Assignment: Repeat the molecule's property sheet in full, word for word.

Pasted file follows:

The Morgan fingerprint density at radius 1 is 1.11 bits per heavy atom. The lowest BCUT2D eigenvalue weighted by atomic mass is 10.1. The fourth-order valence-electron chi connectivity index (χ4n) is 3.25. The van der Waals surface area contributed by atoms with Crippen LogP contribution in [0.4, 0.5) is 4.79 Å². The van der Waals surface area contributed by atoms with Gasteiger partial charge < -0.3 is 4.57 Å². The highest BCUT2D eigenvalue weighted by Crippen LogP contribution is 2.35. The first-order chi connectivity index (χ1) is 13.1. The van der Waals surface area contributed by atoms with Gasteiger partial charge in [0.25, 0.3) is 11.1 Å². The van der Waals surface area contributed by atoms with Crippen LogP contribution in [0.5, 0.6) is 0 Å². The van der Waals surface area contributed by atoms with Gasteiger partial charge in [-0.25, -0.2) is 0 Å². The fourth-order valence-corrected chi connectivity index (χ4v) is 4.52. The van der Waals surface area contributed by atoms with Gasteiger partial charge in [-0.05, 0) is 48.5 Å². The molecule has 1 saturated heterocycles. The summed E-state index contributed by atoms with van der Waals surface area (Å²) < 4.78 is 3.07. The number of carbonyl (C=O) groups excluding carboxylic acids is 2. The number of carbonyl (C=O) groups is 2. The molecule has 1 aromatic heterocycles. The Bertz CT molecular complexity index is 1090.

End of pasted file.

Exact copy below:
The Morgan fingerprint density at radius 1 is 1.11 bits per heavy atom. The lowest BCUT2D eigenvalue weighted by atomic mass is 10.1. The fourth-order valence-electron chi connectivity index (χ4n) is 3.25. The van der Waals surface area contributed by atoms with Crippen LogP contribution in [0.4, 0.5) is 4.79 Å². The van der Waals surface area contributed by atoms with Gasteiger partial charge < -0.3 is 4.57 Å². The highest BCUT2D eigenvalue weighted by Crippen LogP contribution is 2.35. The first-order chi connectivity index (χ1) is 13.1. The van der Waals surface area contributed by atoms with Gasteiger partial charge in [0.25, 0.3) is 11.1 Å². The van der Waals surface area contributed by atoms with Crippen LogP contribution in [0.5, 0.6) is 0 Å². The van der Waals surface area contributed by atoms with Gasteiger partial charge in [-0.25, -0.2) is 0 Å². The fourth-order valence-corrected chi connectivity index (χ4v) is 4.52. The van der Waals surface area contributed by atoms with Gasteiger partial charge in [-0.05, 0) is 48.5 Å². The molecule has 1 saturated heterocycles. The summed E-state index contributed by atoms with van der Waals surface area (Å²) < 4.78 is 3.07. The number of carbonyl (C=O) groups excluding carboxylic acids is 2. The number of carbonyl (C=O) groups is 2. The molecule has 1 aromatic heterocycles. The Bertz CT molecular complexity index is 1090.